Born in 1948, Dr. Robert A. Cannings is not to be confused with his twin brothers Richard and Sydney Cannings, both of whom also publish in the field of natural science. Robert A. Cannings has published Dragonflies of British Columbia and the Yukon (Royal British Columbia Museum, 2002) and The Systematics of Lasiopogon (Royal British Columbia Museam 2002), about 'robber' flies in northern B.C. He also wrote A Field Guide to Insects of the Pacific Northwest (Harbour 2018), a durable, water-resistant 8-fold guide describing more than 50 of the most common species that are likely to be encountered in this region. With his twin brothers he also co-authored Birds of the Okanagan Valley, British Columbia (Royal BC Museum, 1987). With Andrew P. Harcombe, he published The Vertebrates of British Columbia: Scientific and English Names (Royal British Columbia Museum, 1990).

Dr. Robert Cannings is Curator Emeritus of Entomology at the Royal B.C. Museum. He notes that although he has studied many varieties of insects, his favourites are dragonflies and robber flies. Prevous positions include biologist for BC Parks and lecturer & museum curator at UBC.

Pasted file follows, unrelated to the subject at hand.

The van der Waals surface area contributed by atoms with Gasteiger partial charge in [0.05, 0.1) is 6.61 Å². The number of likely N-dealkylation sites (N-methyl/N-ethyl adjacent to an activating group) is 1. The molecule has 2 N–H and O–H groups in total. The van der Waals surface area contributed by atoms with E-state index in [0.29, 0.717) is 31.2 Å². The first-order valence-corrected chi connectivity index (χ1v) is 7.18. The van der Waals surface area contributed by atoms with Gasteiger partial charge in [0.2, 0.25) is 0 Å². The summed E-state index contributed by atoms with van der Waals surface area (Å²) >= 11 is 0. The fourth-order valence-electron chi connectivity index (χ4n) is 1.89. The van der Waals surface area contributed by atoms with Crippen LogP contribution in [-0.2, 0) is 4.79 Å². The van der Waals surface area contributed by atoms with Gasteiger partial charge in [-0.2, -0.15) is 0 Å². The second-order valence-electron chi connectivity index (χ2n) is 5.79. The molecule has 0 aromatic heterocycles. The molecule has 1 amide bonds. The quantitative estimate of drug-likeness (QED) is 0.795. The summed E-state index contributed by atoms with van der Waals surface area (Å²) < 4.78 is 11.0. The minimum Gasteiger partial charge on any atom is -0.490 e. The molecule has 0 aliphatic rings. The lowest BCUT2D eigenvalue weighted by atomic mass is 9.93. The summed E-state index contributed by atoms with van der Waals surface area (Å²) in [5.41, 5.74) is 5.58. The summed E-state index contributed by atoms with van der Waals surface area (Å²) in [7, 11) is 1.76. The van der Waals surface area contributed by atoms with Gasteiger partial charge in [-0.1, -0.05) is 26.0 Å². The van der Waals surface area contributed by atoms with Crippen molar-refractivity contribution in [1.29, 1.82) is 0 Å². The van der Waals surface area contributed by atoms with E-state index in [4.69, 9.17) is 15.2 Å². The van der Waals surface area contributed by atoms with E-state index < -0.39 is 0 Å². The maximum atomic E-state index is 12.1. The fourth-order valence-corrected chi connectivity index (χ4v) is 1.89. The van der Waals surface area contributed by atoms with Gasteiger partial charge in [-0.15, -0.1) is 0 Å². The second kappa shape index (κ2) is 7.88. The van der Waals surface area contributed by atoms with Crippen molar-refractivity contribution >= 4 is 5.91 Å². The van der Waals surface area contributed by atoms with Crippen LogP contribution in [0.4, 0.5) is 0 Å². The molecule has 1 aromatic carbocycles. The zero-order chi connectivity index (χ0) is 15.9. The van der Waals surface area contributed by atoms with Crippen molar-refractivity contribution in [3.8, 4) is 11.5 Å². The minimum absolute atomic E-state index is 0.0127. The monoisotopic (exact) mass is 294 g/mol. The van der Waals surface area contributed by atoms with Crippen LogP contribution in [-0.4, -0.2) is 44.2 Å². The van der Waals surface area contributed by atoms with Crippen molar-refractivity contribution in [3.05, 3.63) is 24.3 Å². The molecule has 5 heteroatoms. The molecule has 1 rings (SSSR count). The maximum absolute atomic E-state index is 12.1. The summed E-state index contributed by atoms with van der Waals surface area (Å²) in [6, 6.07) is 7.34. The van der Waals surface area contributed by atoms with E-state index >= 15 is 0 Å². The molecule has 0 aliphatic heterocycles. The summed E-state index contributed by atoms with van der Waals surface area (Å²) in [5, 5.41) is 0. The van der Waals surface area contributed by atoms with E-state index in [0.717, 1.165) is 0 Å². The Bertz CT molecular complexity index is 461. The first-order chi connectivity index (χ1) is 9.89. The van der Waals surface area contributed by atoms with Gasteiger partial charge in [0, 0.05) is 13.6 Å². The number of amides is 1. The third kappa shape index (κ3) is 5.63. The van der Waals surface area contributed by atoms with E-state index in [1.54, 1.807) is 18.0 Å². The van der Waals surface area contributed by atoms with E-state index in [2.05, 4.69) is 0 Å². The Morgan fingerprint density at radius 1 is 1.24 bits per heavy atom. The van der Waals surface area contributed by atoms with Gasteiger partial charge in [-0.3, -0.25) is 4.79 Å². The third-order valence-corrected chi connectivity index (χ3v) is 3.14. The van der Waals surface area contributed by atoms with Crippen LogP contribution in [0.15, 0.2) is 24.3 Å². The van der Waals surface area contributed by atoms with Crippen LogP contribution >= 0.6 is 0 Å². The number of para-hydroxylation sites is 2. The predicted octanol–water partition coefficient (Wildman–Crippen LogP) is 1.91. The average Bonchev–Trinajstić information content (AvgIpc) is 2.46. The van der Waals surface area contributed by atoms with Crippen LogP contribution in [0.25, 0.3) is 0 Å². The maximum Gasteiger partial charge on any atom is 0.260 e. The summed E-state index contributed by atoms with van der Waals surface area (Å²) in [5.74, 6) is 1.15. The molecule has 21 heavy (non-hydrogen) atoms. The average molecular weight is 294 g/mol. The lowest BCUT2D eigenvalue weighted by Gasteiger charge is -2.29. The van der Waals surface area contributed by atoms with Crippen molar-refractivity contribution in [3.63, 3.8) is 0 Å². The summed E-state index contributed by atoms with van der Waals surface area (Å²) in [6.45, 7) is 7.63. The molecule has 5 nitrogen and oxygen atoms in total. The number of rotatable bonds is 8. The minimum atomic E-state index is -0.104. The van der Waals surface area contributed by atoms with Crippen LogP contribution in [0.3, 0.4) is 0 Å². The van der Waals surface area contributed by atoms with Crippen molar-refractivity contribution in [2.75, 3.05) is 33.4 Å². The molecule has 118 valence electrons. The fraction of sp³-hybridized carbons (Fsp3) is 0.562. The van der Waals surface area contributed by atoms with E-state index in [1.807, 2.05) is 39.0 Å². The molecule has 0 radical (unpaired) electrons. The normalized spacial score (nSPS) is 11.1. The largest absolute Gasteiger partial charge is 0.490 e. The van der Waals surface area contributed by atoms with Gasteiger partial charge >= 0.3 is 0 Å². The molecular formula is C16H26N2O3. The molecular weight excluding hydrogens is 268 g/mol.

Who knew beetles also pollinate plants? With their long antennae and often colourful bodies, golden flower long-horn beetles, like bees, visit flowers to feed on pollen and nectar. They are "really a stand out,"; says Dr. Robert Cannings in A Field Guide to Insects of the Pacific Northwest (Harbour $7.95).
Cannings, the older brother of twin naturalists Richard and Sydney Cannings, has produced a durable, water-resistant compendium describing fifty of the most common species such as silverfish, wingless and slender, that live in buildings and nibble on paper and cloth. 978-1-55017-834-0

1. Those wonderful sounds associated with summer, which are made by crickets, katydids, and grasshoppers happen when these insects communicate noisily by rubbing their wings, or legs and wings, together. Given this way of communicating, it shouldn't be surprising that their ears are on their front legs.

2. Some people might want to know that the white foamy 'spit' we often see on forest plant stems conceals a nymph that sucks up plant fluids and grows to become a stocky adult called the meadow spittlebug.

3. We learn that the exquisitely shaped (but unfortunately named) chlorochroa stink bug is vegetarian. Other stink bug species may eat insects but all are experts at creating smelly chemicals to ward off predators. The green stink bug has a gradual metamorphosis and its nymph stage looks almost like the adult, except that its wings aren't fully grown.

4. Snow scorpionflies (pictured) walk and hop on snow and are usually seen in the winter and early spring as they soak up heat from the sun with their dark colouring. They have wings but they don't fly. The male scorpionfly uses his wings to hold the female while mating; it's not known for what purpose the female scorpionfly has wings.

5. The lady beetle, more commonly called the lady bug, has another way to warn would-be predators: its bright colours indicate that it tastes awful.


[BCBW 2018] "Natural History"